Red Cross chief presses US on Guantanamo hunger strike

WASHINGTON - The head of the International Committee of the Red Cross on Thursday expressed opposition to the force-feeding of prisoners staging a mass hunger strike at the Guantanamo prison camp and said he urged US President Barack Obama to do more to resolve the "untenable" legal plight of inmates held there.
ICRC president Peter Maurer made his case in talks with Obama and other top US officials in Washington this week while a team from the Geneva-based group monitored the hunger strike by dozens of detainees at the US Naval Base in Cuba. Many have been held for more than a decade without charge or trial.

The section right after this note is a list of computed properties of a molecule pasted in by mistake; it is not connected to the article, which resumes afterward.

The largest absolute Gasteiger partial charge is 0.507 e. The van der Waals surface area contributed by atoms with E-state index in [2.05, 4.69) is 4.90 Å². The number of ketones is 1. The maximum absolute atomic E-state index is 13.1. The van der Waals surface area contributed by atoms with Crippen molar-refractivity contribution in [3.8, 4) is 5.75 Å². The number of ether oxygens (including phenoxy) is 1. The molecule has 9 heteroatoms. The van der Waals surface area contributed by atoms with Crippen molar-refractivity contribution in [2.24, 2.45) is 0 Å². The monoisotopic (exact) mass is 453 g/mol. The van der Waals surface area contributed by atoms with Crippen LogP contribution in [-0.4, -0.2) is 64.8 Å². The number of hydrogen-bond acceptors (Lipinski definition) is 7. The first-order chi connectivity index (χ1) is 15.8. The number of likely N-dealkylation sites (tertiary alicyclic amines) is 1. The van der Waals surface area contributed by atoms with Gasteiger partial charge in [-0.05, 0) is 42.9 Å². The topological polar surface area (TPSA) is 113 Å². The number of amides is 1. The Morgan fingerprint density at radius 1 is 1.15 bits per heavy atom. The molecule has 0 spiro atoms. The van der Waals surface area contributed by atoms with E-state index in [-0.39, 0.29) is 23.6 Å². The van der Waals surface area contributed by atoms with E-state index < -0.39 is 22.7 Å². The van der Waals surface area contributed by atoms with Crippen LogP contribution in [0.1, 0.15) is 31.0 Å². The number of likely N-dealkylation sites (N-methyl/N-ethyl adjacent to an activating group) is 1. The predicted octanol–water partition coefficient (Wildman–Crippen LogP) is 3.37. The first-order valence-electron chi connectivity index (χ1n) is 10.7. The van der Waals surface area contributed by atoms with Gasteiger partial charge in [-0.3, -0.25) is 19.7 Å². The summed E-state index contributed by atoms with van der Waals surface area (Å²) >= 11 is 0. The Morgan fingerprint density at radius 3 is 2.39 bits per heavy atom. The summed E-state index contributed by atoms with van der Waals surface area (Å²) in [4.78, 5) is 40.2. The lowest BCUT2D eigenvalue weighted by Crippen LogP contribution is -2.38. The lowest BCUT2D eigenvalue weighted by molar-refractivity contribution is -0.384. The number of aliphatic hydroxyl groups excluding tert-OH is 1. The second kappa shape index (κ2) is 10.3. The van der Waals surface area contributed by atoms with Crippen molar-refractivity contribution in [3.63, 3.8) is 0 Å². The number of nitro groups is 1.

The US military says 43 of the 166 prisoners have refused food, while defense lawyers estimate that 100 to 130 inmates have joined in. Eleven have lost so much weight that they have been strapped down and force-fed liquid nutrients through tubes inserted into their noses.
The protest has cast a spotlight on the internationally condemned facility, which was opened by Obama's Republican predecessor, George W. Bush, to hold foreign terrorism suspects after the September 11, 2001, attacks on the United States.
Obama, confronted by steep legal and political obstacles, failed to keep his promise to close the prison within a year of taking office in 2009. The White House insisted on Thursday he remained committed to shutting it but offered no new path to doing so in his second term.
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